Data from: Assembly mechanisms determining high species turnover in aquatic communities over regional and continental scales

Duarte S. Viana, Jordi Figuerola, Klaus Schwenk, Marina Manca, Anders Hobæk, Marit Mjelde, Christopher D. Preston, Richard J. Gornall, Jane M. Croft, Robert A. King, Andy J. Green & Luis Santamaría
Niche and neutral processes drive community assembly and metacommunity dynamics, but their relative importance might vary with the spatial scale. The contribution of niche processes is generally expected to increase with increasing spatial extent at a higher rate than that of neutral processes. However, the extent to what community composition is limited by dispersal (usually considered a neutral process) over increasing spatial scales might depend on the dispersal capacity of composing species. To investigate the...

Data from: The influence of landscape configuration and environment on population genetic structure in a sedentary passerine: insights from loci located in different genomic regions

Esperanza S. Ferrer, Vicente García-Navas, Javier Bueno-Enciso, Rafael Barrientos, Eva Serrano-Davies, Conchi Cáliz-Campal, Juan J. Sanz & Joaquín Ortego
The study of the factors structuring genetic variation can help to infer the neutral and adaptive processes shaping the demographic and evolutionary trajectories of natural populations. Here, we analyse the role of isolation-by distance (IBD), isolation-by-resistance (IBR, defined by landscape composition), and isolation by environment (IBE, estimated as habitat and elevation dissimilarity) in structuring genetic variation of 25 blue tit (Cyanistes caeruleus) populations. We typed 1385 individuals at 26 microsatellite loci classified in two groups...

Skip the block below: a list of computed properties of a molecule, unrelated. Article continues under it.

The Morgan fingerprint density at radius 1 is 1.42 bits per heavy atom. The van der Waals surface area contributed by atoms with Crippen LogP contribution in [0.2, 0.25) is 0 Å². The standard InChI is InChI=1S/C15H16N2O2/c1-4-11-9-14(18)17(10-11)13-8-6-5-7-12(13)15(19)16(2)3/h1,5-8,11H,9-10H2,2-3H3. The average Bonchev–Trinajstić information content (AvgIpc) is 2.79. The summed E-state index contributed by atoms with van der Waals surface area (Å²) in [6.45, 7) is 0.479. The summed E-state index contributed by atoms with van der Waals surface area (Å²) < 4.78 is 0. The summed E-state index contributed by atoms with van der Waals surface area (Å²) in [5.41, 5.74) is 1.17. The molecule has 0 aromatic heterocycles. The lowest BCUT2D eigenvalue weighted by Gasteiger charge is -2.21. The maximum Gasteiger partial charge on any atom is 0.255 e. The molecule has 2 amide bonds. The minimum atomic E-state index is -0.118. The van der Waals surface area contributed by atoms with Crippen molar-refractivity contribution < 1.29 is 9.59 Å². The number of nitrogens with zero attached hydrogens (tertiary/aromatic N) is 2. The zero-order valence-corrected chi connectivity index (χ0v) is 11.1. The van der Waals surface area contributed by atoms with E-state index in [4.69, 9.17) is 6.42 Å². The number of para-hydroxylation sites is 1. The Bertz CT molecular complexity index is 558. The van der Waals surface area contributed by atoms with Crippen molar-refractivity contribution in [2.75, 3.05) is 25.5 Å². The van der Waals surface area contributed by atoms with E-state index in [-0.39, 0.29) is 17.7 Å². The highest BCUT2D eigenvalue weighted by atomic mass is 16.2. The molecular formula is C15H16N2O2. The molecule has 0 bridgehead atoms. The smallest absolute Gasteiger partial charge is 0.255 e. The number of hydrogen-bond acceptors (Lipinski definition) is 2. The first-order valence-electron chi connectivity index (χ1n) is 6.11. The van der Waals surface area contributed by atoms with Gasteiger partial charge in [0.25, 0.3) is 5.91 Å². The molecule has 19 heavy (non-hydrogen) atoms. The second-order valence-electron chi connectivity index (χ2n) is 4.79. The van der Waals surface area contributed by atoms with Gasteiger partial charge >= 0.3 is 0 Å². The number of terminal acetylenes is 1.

Data from: Ageing and reproduction: antioxidant supplementation alleviates telomere loss in wild birds

Elisa P. Badas, Javier Martínez, Juan Rivero De Aguilar Cachafeiro, Francisco Miranda, Jordi Figuerola & Santiago Merino
Reproduction is inherently costly. Environmental stressors, such as infection and limited food resources, can compromise investment at each breeding attempt. For example, recent data on captive birds showed that increased reproductive effort accelerates ageing. However, the effects of nutritional status and infection on ageing remain unknown. Telomeres function as protective caps at the ends of eukaryotic chromosomes, and changes in telomere length is a commonly used proxy for ageing. To partially address the mechanisms of...

Data from: Ambient temperature, body condition and sibling rivalry explain feather corticosterone levels in developing black kites

Lidia López-Jiménez, Julio Blas, Alessandro Tanferna, Sonia Cabezas, Tracy Marchant, Fernando Hiraldo & Fabrizio Sergio